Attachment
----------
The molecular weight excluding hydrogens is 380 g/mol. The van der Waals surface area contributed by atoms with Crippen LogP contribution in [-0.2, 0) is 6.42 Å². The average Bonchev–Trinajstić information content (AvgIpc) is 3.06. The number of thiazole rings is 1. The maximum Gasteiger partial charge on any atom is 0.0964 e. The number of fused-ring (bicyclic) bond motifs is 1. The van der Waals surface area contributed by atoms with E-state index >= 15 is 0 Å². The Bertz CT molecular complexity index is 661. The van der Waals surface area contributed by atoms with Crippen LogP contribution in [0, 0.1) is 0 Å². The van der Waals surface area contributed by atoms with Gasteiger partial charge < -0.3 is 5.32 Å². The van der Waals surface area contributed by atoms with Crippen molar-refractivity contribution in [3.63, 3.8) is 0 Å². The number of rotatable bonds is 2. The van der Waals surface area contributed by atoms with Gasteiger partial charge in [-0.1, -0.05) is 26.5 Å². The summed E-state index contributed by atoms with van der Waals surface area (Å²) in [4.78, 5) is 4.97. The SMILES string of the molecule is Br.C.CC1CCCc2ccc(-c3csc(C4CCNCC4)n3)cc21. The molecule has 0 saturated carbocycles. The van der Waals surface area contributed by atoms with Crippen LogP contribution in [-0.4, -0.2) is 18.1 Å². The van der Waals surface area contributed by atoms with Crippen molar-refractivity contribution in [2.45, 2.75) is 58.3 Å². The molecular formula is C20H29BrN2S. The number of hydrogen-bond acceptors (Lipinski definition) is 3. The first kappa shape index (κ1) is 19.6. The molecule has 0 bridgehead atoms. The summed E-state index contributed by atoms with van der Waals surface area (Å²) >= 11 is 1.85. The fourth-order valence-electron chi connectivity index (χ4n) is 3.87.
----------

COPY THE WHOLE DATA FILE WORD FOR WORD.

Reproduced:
The molecular weight excluding hydrogens is 380 g/mol. The van der Waals surface area contributed by atoms with Crippen LogP contribution in [-0.2, 0) is 6.42 Å². The average Bonchev–Trinajstić information content (AvgIpc) is 3.06. The number of thiazole rings is 1. The maximum Gasteiger partial charge on any atom is 0.0964 e. The number of fused-ring (bicyclic) bond motifs is 1. The van der Waals surface area contributed by atoms with E-state index >= 15 is 0 Å². The Bertz CT molecular complexity index is 661. The van der Waals surface area contributed by atoms with Crippen LogP contribution in [0, 0.1) is 0 Å². The van der Waals surface area contributed by atoms with Gasteiger partial charge < -0.3 is 5.32 Å². The van der Waals surface area contributed by atoms with Crippen molar-refractivity contribution in [3.63, 3.8) is 0 Å². The number of rotatable bonds is 2. The van der Waals surface area contributed by atoms with Gasteiger partial charge in [-0.1, -0.05) is 26.5 Å². The summed E-state index contributed by atoms with van der Waals surface area (Å²) in [4.78, 5) is 4.97. The SMILES string of the molecule is Br.C.CC1CCCc2ccc(-c3csc(C4CCNCC4)n3)cc21. The molecule has 0 saturated carbocycles. The van der Waals surface area contributed by atoms with Crippen LogP contribution in [-0.4, -0.2) is 18.1 Å². The van der Waals surface area contributed by atoms with Crippen molar-refractivity contribution in [2.45, 2.75) is 58.3 Å². The molecular formula is C20H29BrN2S. The number of hydrogen-bond acceptors (Lipinski definition) is 3. The first kappa shape index (κ1) is 19.6. The molecule has 0 bridgehead atoms. The summed E-state index contributed by atoms with van der Waals surface area (Å²) >= 11 is 1.85. The fourth-order valence-electron chi connectivity index (χ4n) is 3.87.